These are smaller and offer shallower bandwidth, but they are less expensive and lower profile. They typically plug into a traditional electrical outlet with a look not unlike an air freshener. As with the stand-alone varieties, place it as close to the Wi-Fi dead spots as you can go. This will depend on the range of the extender.

Plug-in/Ethernet Based Wi-Fi Extenders

Some Wi-Fi extenders act by trying to be more powerful than your existing Wi-Fi router. They plug into the router directly with ethernet, but they have stronger boosters then the existing router and aim to blast the Wi-Fi signal farther. These can be set up with the same name and password as the existing network to minimize confusion, or they can be used instead of the existing Wi-Fi system if the range is strong enough. These won’t reduce the available bandwidth.

What Should I Know Before Using A Wi-Fi Extender?

The range of most single consumer Wi-Fi routers is around 1800 square feet (167 square meters). However, signal reception is also determined by the shape of the space, the number of levels, and the number and density of obstacles like walls, for example. Ceiling height, and sources of nearby electro-magnetic interference – like electrical outlets or surge protectors – can also be limiting factors.

Signals transmitted via Wi-Fi move away from the Wi-Fi router like a sphere. Placing the Wi-Fi router’s antennae as close to the center of your space, out in the open, generally ensures maximum coverage. It’s worth experimenting with placement in order to get the most out of your system. If your coverage is still lacking, and you’re already using one Wi-Fi Extender, consider experimenting with the placement of both devices.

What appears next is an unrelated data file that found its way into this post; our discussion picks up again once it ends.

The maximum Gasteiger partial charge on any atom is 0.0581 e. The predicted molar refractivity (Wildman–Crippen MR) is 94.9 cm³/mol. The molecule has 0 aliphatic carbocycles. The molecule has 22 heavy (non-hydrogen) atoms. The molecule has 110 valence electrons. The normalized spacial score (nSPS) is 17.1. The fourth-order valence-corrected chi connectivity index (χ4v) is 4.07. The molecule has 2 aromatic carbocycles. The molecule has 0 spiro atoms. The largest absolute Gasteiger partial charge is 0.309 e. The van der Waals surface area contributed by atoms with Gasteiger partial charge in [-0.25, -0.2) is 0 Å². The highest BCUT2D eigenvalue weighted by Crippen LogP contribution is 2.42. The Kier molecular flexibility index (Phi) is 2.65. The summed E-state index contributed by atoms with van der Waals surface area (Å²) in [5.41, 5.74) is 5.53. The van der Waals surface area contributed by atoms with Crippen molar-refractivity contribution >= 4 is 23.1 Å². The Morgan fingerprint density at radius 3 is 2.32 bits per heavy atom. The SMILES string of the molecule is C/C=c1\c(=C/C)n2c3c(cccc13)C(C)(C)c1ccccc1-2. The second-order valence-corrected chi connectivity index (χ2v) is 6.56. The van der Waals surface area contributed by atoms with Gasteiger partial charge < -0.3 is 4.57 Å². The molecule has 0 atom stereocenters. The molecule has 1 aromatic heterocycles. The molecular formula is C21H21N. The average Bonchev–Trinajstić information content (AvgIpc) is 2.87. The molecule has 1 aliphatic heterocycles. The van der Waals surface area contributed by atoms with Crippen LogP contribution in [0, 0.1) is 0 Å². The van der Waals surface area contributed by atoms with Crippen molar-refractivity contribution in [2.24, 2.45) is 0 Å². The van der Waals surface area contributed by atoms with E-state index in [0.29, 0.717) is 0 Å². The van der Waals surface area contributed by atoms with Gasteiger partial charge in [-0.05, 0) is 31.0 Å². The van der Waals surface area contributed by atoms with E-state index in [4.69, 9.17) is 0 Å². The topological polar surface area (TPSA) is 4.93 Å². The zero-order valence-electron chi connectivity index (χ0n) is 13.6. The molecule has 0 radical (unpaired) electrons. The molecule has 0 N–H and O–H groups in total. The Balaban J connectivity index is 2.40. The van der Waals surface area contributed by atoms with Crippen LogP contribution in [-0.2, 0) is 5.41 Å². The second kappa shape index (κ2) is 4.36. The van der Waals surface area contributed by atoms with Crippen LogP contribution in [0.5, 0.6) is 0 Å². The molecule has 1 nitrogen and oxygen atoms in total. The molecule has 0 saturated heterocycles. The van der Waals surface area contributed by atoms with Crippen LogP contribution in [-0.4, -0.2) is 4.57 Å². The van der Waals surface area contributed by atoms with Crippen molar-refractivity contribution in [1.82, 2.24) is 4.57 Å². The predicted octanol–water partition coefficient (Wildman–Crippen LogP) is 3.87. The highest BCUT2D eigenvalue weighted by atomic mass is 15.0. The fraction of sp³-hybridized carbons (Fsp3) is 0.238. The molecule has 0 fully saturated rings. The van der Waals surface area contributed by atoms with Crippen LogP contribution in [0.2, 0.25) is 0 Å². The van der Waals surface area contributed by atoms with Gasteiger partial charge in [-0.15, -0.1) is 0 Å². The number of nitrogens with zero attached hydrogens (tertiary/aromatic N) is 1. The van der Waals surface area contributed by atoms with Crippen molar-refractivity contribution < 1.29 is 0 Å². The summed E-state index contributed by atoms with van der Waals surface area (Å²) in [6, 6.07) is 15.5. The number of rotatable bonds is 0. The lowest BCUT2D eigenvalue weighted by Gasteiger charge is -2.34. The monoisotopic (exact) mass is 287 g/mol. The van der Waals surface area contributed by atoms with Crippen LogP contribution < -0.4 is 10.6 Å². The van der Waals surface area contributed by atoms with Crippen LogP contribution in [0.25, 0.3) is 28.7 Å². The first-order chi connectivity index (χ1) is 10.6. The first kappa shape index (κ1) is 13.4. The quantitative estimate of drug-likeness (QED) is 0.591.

At this point, if antennae placement has not or cannot resolve the problem, then you should probably be in the market for another device. If the offending Wi-Fi shadow is only relevant to one or two devices, a Powerline Wi-Fi adapter might be a useful solution. Powerline Wi-Fi adapters involve two small devices that each plug into an availing electrical outlet, one near the Wi-Fi router, the other near the device in question.

These devices, like the TP-Link AV1300 Powerline WiFi Extender (on Amazon), transmit and receive your network’s internet signal with a low cost and very little headache. Powerline Wi-Fi adapters are available in wired, wireless, and combo varieties. The available bandwidth and range of these extenders are limited and depend strongly on the brand and model of the device. With this solution, generally placing the Powerline adapter as close to the target device is the best way to go.